Today is Yom Kippur, the Jewish day of atonement, and as a result of that fact I spent some time this morning weighing whether to skip out of work today. This, even though I am more or less entirely nonreligious, and don't believe in any sort of god, and feel antsy and uncomfortable whenever I am near prayer, and feel, contrarily to the popular portrayal of these activities, more guilty about attending religious services than I do about not attending them.
So it was sort of a consolation to read Greg's defense of working on Yom Kippur. Hank Greenberg, the 30s-era baseball player who became famous for refusing to play on Yom Kippur, apparently has a granddaughter named Melanie. And Melanie thinks that all Jewish baseball players should sit out playing today, as a show of solidarity. Greg, meanwhile, thinks that idea is not only offensive, but destructive:
I would argue, in fact, that sitting out games today when you’re not even religious could actually forward an anti-Semitic idea — that is, that Jews always remain a people apart. Being a regular player, though, does just the opposite.I know which one I chose. Not that walking into work today involved any thunderous applause. That I was aware of. Or that was audible to the human ear.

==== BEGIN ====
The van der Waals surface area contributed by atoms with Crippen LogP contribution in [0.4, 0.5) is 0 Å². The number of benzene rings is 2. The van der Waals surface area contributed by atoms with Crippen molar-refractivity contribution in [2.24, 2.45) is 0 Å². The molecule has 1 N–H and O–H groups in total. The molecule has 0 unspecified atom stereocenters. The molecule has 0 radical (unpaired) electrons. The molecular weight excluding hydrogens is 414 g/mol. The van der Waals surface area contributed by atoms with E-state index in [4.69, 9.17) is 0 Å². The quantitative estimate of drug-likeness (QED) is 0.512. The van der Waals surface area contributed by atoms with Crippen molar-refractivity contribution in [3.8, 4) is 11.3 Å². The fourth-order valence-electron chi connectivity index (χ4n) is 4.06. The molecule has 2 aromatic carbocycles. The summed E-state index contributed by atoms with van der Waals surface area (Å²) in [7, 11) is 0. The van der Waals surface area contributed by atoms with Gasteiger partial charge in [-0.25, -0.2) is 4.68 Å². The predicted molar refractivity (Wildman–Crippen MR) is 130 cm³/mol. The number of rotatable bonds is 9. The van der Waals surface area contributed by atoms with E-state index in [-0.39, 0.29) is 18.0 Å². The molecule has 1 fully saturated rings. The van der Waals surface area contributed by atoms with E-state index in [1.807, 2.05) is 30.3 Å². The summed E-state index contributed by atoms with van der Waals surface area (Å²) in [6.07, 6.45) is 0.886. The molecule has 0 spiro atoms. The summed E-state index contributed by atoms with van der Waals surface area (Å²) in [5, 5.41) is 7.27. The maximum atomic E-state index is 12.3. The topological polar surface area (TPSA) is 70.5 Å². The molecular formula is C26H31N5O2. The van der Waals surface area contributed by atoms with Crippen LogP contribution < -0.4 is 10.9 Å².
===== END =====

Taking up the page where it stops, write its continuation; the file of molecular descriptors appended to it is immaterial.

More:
But maybe that’s because I think baseball is a force for good, and religion is, well…
Greenberg writes that while her grandfather “would not be met by the roar of the stadium crowd, he was greeted with thunderous applause and a standing ovation when he walked into temple.”
I know which one I’d choose.